- Investment Strategy and Policy: General
- Investment Strategy and Policy: Pension Funds (with general implications)
- Investment Strategy and Policy: Defined Contribution Plans and Individual Investors (Including Spending, Savings, and Risk Papers)
- Using Active Managers
- Total Return, Total Risk Optimization
1. Investment Strategy and Policy: General
“Single and Dual Duration and Convexity Formulae; A Reference for Perpetuities, Annuities, Coupon Bonds, and Zero Coupon Bonds, and for Both Growing and Nominal Cash Flows,” In this reference note, intended for easy reference use by finance generalists, we derive the formulae for a) the prices and dual and single durations and convexities for b) growing and nominal instruments, including c) coupon bonds, zero coupon bonds, annuities, and perpetuities, across d) the seven most useful and relevant combinations of coupon, discounting, and other cash flow details (forms)—all in a relatively compact form of presentation. These forms include 7 variations of continuous or discrete coupons, payment timing [i.e., payments made at the end of the period (most common) or payments made at the beginning of the period (annuity due)], growth beginning right away during the first period, or growth only beginning during the second period (the conventional form for most growing perpetuities and annuities), and continuous or discrete compounding.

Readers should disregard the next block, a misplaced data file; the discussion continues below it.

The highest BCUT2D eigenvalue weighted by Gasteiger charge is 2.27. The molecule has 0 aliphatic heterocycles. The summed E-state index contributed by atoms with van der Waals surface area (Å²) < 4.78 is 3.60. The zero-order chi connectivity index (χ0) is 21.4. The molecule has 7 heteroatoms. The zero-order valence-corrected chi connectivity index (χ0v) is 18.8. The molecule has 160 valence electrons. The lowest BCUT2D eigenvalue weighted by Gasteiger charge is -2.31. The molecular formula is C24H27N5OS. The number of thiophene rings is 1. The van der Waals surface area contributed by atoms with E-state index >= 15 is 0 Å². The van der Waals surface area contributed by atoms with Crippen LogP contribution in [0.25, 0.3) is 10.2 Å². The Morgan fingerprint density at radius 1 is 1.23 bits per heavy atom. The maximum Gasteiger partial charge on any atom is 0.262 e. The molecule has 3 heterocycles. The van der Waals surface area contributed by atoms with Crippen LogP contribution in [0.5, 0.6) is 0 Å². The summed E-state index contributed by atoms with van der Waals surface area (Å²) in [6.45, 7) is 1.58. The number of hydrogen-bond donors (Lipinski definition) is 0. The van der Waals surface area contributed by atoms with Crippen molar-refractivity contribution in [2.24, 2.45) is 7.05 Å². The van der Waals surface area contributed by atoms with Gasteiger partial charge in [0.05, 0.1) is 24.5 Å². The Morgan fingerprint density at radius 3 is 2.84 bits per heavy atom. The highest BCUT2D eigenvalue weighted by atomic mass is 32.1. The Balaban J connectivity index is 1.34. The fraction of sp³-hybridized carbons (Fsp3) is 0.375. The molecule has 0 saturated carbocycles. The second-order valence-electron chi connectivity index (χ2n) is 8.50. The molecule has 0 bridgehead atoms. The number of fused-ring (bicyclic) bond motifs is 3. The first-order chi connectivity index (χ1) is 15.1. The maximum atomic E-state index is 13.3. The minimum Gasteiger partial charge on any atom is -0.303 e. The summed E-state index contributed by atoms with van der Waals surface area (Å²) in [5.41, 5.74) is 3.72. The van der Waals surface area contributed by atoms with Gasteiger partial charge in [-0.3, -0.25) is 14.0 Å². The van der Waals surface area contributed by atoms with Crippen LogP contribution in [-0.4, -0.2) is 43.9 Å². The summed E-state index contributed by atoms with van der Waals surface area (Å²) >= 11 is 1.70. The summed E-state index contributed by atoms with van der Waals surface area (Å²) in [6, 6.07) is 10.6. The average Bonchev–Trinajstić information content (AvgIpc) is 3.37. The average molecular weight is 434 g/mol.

This is ambitious; that’s a big delivery from a paper of only modestly excessive length— There are solutions for four types of fixed income instruments, each solving for either real or nominal values, across seven forms for growing instruments and five for nominal instruments; that’s 48 different solutions for duration and convexity. Not all are equally useful, but many are very much so. READ